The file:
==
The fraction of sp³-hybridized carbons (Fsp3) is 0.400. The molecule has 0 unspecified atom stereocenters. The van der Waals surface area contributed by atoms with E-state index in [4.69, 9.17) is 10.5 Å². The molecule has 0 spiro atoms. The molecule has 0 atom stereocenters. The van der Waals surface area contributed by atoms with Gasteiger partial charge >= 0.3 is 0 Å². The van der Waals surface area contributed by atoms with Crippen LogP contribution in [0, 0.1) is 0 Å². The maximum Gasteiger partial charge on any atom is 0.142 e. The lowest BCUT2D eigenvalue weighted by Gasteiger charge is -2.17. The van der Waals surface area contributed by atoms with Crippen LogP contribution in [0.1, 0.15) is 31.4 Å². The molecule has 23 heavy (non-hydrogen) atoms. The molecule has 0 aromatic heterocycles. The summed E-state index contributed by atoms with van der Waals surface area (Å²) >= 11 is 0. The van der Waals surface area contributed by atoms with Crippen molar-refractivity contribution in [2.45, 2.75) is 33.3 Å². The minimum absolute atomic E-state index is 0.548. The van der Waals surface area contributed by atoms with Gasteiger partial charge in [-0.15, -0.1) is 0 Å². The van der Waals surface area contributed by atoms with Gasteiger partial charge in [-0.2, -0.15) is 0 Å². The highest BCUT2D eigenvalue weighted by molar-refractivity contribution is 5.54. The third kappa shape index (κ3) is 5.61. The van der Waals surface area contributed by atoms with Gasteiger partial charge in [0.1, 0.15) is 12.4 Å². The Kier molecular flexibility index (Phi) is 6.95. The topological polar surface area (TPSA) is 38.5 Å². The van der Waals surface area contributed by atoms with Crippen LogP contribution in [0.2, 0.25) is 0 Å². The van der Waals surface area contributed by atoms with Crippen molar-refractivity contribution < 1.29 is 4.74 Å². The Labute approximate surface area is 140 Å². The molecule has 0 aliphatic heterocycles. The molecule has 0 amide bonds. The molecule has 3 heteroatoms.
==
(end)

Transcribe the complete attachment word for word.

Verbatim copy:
The fraction of sp³-hybridized carbons (Fsp3) is 0.400. The molecule has 0 unspecified atom stereocenters. The van der Waals surface area contributed by atoms with E-state index in [4.69, 9.17) is 10.5 Å². The molecule has 0 spiro atoms. The molecule has 0 atom stereocenters. The van der Waals surface area contributed by atoms with Gasteiger partial charge >= 0.3 is 0 Å². The van der Waals surface area contributed by atoms with Crippen LogP contribution in [0, 0.1) is 0 Å². The maximum Gasteiger partial charge on any atom is 0.142 e. The lowest BCUT2D eigenvalue weighted by Gasteiger charge is -2.17. The van der Waals surface area contributed by atoms with Crippen LogP contribution in [0.1, 0.15) is 31.4 Å². The molecule has 23 heavy (non-hydrogen) atoms. The molecule has 0 aromatic heterocycles. The summed E-state index contributed by atoms with van der Waals surface area (Å²) >= 11 is 0. The van der Waals surface area contributed by atoms with Crippen molar-refractivity contribution in [2.45, 2.75) is 33.3 Å². The minimum absolute atomic E-state index is 0.548. The van der Waals surface area contributed by atoms with Gasteiger partial charge in [-0.15, -0.1) is 0 Å². The van der Waals surface area contributed by atoms with Gasteiger partial charge in [-0.2, -0.15) is 0 Å². The highest BCUT2D eigenvalue weighted by molar-refractivity contribution is 5.54. The third kappa shape index (κ3) is 5.61. The van der Waals surface area contributed by atoms with Gasteiger partial charge in [0.1, 0.15) is 12.4 Å². The Kier molecular flexibility index (Phi) is 6.95. The topological polar surface area (TPSA) is 38.5 Å². The van der Waals surface area contributed by atoms with Crippen LogP contribution in [0.2, 0.25) is 0 Å². The van der Waals surface area contributed by atoms with Crippen molar-refractivity contribution < 1.29 is 4.74 Å². The Labute approximate surface area is 140 Å². The molecule has 0 aliphatic heterocycles. The molecule has 0 amide bonds. The molecule has 3 heteroatoms.